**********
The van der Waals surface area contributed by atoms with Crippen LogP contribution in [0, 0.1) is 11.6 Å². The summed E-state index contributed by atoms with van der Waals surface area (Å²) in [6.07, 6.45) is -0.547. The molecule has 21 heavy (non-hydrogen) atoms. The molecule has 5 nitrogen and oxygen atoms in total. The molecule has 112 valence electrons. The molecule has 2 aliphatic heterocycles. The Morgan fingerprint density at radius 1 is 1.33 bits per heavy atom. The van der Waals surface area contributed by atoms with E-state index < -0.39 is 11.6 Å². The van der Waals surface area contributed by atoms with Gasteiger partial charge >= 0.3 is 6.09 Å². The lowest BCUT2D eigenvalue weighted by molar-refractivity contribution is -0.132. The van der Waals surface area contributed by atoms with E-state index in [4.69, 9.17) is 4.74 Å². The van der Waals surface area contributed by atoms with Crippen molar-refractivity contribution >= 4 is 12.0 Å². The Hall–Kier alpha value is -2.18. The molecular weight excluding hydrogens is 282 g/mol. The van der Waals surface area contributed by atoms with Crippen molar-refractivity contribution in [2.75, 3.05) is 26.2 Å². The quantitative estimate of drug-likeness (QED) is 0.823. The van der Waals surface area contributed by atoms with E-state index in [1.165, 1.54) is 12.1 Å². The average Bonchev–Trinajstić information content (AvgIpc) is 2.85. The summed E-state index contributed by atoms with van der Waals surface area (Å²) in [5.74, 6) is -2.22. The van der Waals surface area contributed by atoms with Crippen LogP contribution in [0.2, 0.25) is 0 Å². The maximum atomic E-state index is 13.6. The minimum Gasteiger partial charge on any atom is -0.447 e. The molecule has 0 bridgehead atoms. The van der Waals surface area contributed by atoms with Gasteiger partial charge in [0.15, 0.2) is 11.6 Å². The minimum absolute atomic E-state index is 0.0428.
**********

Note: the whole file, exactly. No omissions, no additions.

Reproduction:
The van der Waals surface area contributed by atoms with Crippen LogP contribution in [0, 0.1) is 11.6 Å². The summed E-state index contributed by atoms with van der Waals surface area (Å²) in [6.07, 6.45) is -0.547. The molecule has 21 heavy (non-hydrogen) atoms. The molecule has 5 nitrogen and oxygen atoms in total. The molecule has 112 valence electrons. The molecule has 2 aliphatic heterocycles. The Morgan fingerprint density at radius 1 is 1.33 bits per heavy atom. The van der Waals surface area contributed by atoms with E-state index < -0.39 is 11.6 Å². The van der Waals surface area contributed by atoms with Gasteiger partial charge >= 0.3 is 6.09 Å². The lowest BCUT2D eigenvalue weighted by molar-refractivity contribution is -0.132. The van der Waals surface area contributed by atoms with E-state index in [4.69, 9.17) is 4.74 Å². The van der Waals surface area contributed by atoms with Crippen molar-refractivity contribution >= 4 is 12.0 Å². The Hall–Kier alpha value is -2.18. The molecular weight excluding hydrogens is 282 g/mol. The van der Waals surface area contributed by atoms with Crippen molar-refractivity contribution in [2.75, 3.05) is 26.2 Å². The quantitative estimate of drug-likeness (QED) is 0.823. The van der Waals surface area contributed by atoms with E-state index in [1.165, 1.54) is 12.1 Å². The average Bonchev–Trinajstić information content (AvgIpc) is 2.85. The summed E-state index contributed by atoms with van der Waals surface area (Å²) in [5.74, 6) is -2.22. The van der Waals surface area contributed by atoms with Crippen LogP contribution in [0.2, 0.25) is 0 Å². The maximum atomic E-state index is 13.6. The minimum Gasteiger partial charge on any atom is -0.447 e. The molecule has 0 bridgehead atoms. The van der Waals surface area contributed by atoms with Gasteiger partial charge in [0.15, 0.2) is 11.6 Å². The minimum absolute atomic E-state index is 0.0428.